One thing almost every Data Warehouse has in common is that they have a Time dimension. There’s almost always a need to view aggregated data by day, month, quarter, year, etc. In addition to the standards you might also have a fiscal calendar that’s slightly different than the standard calendar. Typically a decision is made to generate the Time dimension starting at point in time the business feels the data will be relevant to the warehouse, and then populated out into a point in time that’s in the distant future (I usually do about 10 years for starters.
Now you could spend a lot of time writing the sql script that is going to create and populate your time dimension. However, you can also use SQL Server Analysis Services (SSAS) to do the bulk of the work for you (even if you don’t actually plan on using SSAS…..or if SSAS is a little intimidating to you).
This walkthrough will guide you through using one of the built in wizards to generate and populate a Time dimension inside your SQL Server database, with very little effort. In this walkthrough I’ll be using SQL Server 2012, but the steps are very similar in SQL Server 2008. So let’s get to it:
1. First things first, we’ll need to create a new Analysis Services project in SQL Server Data Tools (or BIDS in 2008). If you’re using 2012, make sure to select the “Multidimensional and Data Mining” project, and not the “Tabular Project”. Name it whatever you want and click ok.
2. Once our project is created you should see several folders in your “Solution Explorer” (right hand side of your screen most likely). Right click on the Dimensions folder as shown below and then left click on “New Dimension…”.
3. Make sure to select “Generate a time table in the data source” and then click next.
4. On this screen we get to choose the start and end date ranges for the dates we want to populate our time dimension with. In addition we get to choose what additional attributes we want to include in our Time dimension such as Quarter, Hafl Year, etc. Make your selections, and then click next.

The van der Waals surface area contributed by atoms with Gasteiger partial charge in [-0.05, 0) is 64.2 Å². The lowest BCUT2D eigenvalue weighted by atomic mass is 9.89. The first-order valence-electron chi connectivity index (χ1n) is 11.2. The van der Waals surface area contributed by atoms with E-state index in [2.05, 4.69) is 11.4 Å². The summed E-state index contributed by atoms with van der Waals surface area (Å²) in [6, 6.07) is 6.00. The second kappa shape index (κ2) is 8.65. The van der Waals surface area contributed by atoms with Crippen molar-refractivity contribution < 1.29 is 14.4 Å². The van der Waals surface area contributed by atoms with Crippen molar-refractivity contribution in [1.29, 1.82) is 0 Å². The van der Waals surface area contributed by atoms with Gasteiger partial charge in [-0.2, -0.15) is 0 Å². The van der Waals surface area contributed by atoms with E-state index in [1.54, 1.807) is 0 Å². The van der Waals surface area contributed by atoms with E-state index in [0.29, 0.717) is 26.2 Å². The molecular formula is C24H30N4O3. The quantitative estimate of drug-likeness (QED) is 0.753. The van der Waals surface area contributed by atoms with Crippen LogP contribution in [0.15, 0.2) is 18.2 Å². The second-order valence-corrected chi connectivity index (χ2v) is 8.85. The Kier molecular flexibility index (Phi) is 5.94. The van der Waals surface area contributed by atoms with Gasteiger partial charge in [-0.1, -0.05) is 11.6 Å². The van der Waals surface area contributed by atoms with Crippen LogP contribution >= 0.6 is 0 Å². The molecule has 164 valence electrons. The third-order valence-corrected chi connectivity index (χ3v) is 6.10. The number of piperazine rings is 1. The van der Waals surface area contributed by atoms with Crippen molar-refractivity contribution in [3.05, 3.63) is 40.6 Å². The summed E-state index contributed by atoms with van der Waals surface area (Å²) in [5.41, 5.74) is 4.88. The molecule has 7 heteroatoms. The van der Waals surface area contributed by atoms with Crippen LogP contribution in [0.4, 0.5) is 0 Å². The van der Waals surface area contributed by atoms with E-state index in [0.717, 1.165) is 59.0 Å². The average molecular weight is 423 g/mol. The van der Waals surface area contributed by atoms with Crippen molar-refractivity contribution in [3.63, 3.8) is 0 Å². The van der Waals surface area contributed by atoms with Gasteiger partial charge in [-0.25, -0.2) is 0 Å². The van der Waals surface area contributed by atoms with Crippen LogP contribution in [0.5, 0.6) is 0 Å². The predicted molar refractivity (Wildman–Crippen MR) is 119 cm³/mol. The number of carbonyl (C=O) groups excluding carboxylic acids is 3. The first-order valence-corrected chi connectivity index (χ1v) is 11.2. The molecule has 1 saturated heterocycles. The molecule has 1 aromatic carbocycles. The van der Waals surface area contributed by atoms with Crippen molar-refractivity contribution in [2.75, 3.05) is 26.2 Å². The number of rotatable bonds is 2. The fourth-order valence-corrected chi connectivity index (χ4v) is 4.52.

5. If you have Fiscal or reporting calendars that are offset from the standard calendar, you can choose to include additional attributes with those offset values in your calendar. In this example we’re not going to use any of these, but it’s important you know they’re available. Click next.
6. On this screen I’ve renamed the dimension from Time to DimTime just because I’m in the habit of always starting my dimension table names with Dim. Feel free to rename your dimension whatever you want here. YOU MUST MAKE SURE TO CHECK “Generate schema now” BEFORE YOU CLICK FINISH! That’s why I highlighted it in yellow all pretty like.
7. Now we’ve kicked off a new wizard (by selecting “generate schema now” in our previous screen and selecting finish) to generate our schema. Click next on the intro screen.
8. Now we need to create a data source that points to the database that we want our dimension table created in. Click new, and walk through the data source creation wizard. It’s exactly like the data source wizard that you find in SSRS, SSIS, or SSAS. Once you’ve created your data source, select it in the “Data source” dropdown and click next.
9. You can tell the wizard to create or not create various constraints on the table when it gets created. For this example we’re going to leave all options checked (default). Just make sure the “Populate time table(s)” dropdown has “Populate” selected and then click next.
10. This screen contains several options that should all be pretty self-explanatory. We’re going to leave them all as their default values and click next.
11. Aww yeaaaah! The finish screen! Your screen should look something similar to mine, just review it and as long as nothing looks out of place go ahead and click finish.
12. The schema generation process might take a few minutes. I’d guess the wider the range of the start and end dates you picked at the beginning of the wizard, the longer it will take. Ultimately you want to see “Generation Completed Successfully” down at the bottom left in green.
13. Now if I open up a query window in SQL Server Management Studio (SSMS) to the same database that I pointed my data source to during the walkthrough, I see that I now have a table named DimTime (though yours will be named whatever you named it…..it will be named “Time” if you didn’t specify anything). Running a quick select * statement shows me that it is indeed populated.
Well, that was pretty easy….Way more so than writing our own scripts to generate and populate this table. Well, I hope everyone found this useful. I also recently enabled comments on the blog (so feel free to leave a comment if this did or didn’t work out for you.)